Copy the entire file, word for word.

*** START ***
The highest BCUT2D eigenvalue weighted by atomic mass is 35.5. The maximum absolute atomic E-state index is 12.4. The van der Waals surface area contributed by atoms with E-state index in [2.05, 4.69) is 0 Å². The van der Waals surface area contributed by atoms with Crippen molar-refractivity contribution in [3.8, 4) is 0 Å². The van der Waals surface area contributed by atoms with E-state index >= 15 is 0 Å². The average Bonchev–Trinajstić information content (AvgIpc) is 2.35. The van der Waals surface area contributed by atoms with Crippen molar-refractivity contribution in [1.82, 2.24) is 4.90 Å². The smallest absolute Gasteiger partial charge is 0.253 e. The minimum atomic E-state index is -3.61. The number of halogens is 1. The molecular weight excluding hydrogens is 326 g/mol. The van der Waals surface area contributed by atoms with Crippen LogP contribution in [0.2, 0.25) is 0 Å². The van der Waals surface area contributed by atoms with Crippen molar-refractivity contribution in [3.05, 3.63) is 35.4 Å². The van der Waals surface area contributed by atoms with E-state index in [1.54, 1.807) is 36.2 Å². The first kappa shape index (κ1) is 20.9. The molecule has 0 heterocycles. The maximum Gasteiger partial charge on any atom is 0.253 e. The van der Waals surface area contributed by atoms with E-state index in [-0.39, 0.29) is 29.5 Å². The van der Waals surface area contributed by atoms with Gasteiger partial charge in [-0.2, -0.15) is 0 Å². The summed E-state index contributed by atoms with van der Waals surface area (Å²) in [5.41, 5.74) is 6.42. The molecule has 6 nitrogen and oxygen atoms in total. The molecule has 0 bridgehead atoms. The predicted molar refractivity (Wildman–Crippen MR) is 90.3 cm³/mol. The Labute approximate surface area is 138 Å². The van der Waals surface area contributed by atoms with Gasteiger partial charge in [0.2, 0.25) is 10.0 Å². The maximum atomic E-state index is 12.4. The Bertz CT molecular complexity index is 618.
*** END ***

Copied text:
The highest BCUT2D eigenvalue weighted by atomic mass is 35.5. The maximum absolute atomic E-state index is 12.4. The van der Waals surface area contributed by atoms with E-state index in [2.05, 4.69) is 0 Å². The van der Waals surface area contributed by atoms with Crippen molar-refractivity contribution in [3.8, 4) is 0 Å². The van der Waals surface area contributed by atoms with E-state index >= 15 is 0 Å². The average Bonchev–Trinajstić information content (AvgIpc) is 2.35. The van der Waals surface area contributed by atoms with Crippen molar-refractivity contribution in [1.82, 2.24) is 4.90 Å². The smallest absolute Gasteiger partial charge is 0.253 e. The minimum atomic E-state index is -3.61. The number of halogens is 1. The molecular weight excluding hydrogens is 326 g/mol. The van der Waals surface area contributed by atoms with Crippen LogP contribution in [0.2, 0.25) is 0 Å². The van der Waals surface area contributed by atoms with Crippen molar-refractivity contribution in [3.05, 3.63) is 35.4 Å². The van der Waals surface area contributed by atoms with E-state index in [1.54, 1.807) is 36.2 Å². The first kappa shape index (κ1) is 20.9. The molecule has 0 heterocycles. The maximum Gasteiger partial charge on any atom is 0.253 e. The van der Waals surface area contributed by atoms with E-state index in [-0.39, 0.29) is 29.5 Å². The van der Waals surface area contributed by atoms with Gasteiger partial charge in [-0.2, -0.15) is 0 Å². The summed E-state index contributed by atoms with van der Waals surface area (Å²) in [5.41, 5.74) is 6.42. The molecule has 6 nitrogen and oxygen atoms in total. The molecule has 0 bridgehead atoms. The predicted molar refractivity (Wildman–Crippen MR) is 90.3 cm³/mol. The Labute approximate surface area is 138 Å². The van der Waals surface area contributed by atoms with Gasteiger partial charge in [0.2, 0.25) is 10.0 Å². The maximum atomic E-state index is 12.4. The Bertz CT molecular complexity index is 618.